Once I got the Tx straightened out it took me some time to trim the plane. The rudder needed mechanical adjustment but once that was done, WOW, what a fun plane. My daughter flew the SCS and landed it on her own on the first try. She even flew in expert mode a bit. The cub design make this plane very balanced and it will self right quickly even with SAFE off. I forgot I was in expert mode several times flying this little guy. The plane handles inverted decently. It will loop but you need a lot of speed. I have done some knife edges but it loses altitude rapidly. Better pilots will have prettier results for sure. I have heard some say they like the SCS more than the UMX Radian. I am not sure I agree with that, but the SCS can be more entertaining. Being a four channel this plane gives a new pilot room to grown, while SAFE's "beginner" mode makes for a docile, three channel like response. This would be the plane I would buy most new pilots.
 
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Capt_Beavis

Posted a thousand or more times
#2
I forgot one

Blade Nano QX: The Nano was my first quad copter. I am thankful for SAFE, otherwise it would be a pile of rubble or just sitting on my shelf. This is a fun copter that can be flown in tight spaces once a pilot has gained some experience. Again, I would forgo the RTF and I would choose a Tx that supports Expos. My DX4e worked fine but Expo makes it easier to do precision work. I am slowly working up to turning stability mode off, but it is slow going. I broke a leg on the Nano pretty early after buying it, trying to fly inside when I wasn't ready. A little electrical tape worked fine and nothing has broken since - although I did replace one motor.
 

Capt_Beavis

Posted a thousand or more times
#3
I have some new observations on SAFE. Anyone that has seen the FT review of the Delta Ray knows how insanely quickly SAFE rights the plane with the panic button is pushed. The Delta Ray's response is stunning. The Sport Cub doesn't respond the same way. I was maybe 12 feet off the deck flying inverted and hit the button. The plane didn't roll like the Delta Ray but instead went into an inverted loop....... right into the ground. The grassy field and the planes light weight meant that there was no damage but the response was not what I expected.
 

Capt_Beavis

Posted a thousand or more times
#5
AS3Xtra: This is a bizarre little plane. It has huge control surfaces and large throws. The throws are so large that HH recommends 40% for low rates and 70% for high. Most of the control horns are set for max throws.

The plane has a foam lattice frame that is fragile. Make sure you have glue, tape and maybe some carbon fiber for repairs. Generally tape and glue will work fine but some areas seem to need more reinforcement. The plane likes to fly high alpha at all times. This may be because of the wing design, which is fairly flat. The high alpha attitude works well in slow flight but the plane needs some down elevator to fly straight with speed.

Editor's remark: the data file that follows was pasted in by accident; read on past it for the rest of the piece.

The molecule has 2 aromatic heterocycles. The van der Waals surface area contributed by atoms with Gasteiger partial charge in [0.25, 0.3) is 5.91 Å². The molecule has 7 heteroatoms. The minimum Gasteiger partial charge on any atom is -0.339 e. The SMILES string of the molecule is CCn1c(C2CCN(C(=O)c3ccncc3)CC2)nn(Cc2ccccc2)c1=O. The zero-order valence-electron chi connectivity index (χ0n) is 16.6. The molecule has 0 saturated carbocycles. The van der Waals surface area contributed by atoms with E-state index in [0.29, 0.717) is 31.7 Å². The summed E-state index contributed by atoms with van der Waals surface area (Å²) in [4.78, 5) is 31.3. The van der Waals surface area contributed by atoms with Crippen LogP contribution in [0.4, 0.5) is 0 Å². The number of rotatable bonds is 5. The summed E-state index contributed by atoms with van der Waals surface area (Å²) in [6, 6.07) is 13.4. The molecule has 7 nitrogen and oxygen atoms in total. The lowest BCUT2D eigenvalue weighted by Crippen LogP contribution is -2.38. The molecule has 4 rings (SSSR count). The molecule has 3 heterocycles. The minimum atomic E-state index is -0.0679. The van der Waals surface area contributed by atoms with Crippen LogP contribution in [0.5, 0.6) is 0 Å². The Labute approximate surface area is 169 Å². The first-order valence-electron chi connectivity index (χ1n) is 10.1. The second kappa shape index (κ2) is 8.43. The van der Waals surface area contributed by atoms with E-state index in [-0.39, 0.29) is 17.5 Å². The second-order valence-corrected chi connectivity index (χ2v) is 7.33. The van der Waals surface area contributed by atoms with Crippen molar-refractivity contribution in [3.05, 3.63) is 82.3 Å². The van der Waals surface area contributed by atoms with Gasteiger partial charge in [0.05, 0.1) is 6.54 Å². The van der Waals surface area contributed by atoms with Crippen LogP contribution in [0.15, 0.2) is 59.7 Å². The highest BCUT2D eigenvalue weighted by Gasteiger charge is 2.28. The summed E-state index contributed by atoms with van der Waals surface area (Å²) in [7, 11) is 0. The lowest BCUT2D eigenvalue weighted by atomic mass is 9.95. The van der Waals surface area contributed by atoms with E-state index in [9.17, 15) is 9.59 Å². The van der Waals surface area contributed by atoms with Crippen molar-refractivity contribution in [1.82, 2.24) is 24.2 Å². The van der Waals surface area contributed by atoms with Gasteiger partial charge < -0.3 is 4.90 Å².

The plane is great for small parks or indoors. It is very maneuverable and doesn't require speed to stay in the in air. I have not played with the assist modes yet. It takes two people to switch modes and I have been having a hard time just flying this thing regularly.

Speaking as a noob, I don't recommend this plane for noobs.
 
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Capt_Beavis

Posted a thousand or more times
#7
Great point. I am not trying to say these planes are for noobs. I am trying to give a noobs perspective on these planes.
 

Capt_Beavis

Posted a thousand or more times
#8
Eflite UMX Pitts: Like the AS3Xtra this plane is not for noobs. This is a pretty solid intermediate plane. A flier will need solid four channel skills. The UMX Pitts is part of Eflites UMX 2s series of planes that doesn't seem to get a lot of attention. It is too bad because the 180 and 200 mAh 2s (300s are available from Turnigy) planes have a lot of power and are great for smallish parks.

Out of the box, the plane is the most beautiful plane I have held. I was impressed with the finish of the Sport Cub S, but the Pitts puts it to shame. The high visibility white and red top wing stripes looks great when the plane banks and climbs. The scale details make this a plane to be put on display. It is so pretty I was afraid to fly it. The plane is surprising compact even for a UMX. The wing span is 3in less than a Champ. The plane is also surprising dense even without the battery.

The plane launches easily at 75% and climbs to altitude quickly. Under power this plane will quickly be testing the fliers eyesight. But the high visibility wing makes orientation simple. The UMX Pitts cruises nicely but needs coordination on the turns not to lose altitude. Rudder, elevator and a little throttle are needed if you don't want to end up with an unintentional landing. The UMX Pitts has great vertical, rolls quickly, and does nice, big loops. I haven't tried knife edges, high-alpha or done too much inverted flight yet. The stall is very neutral.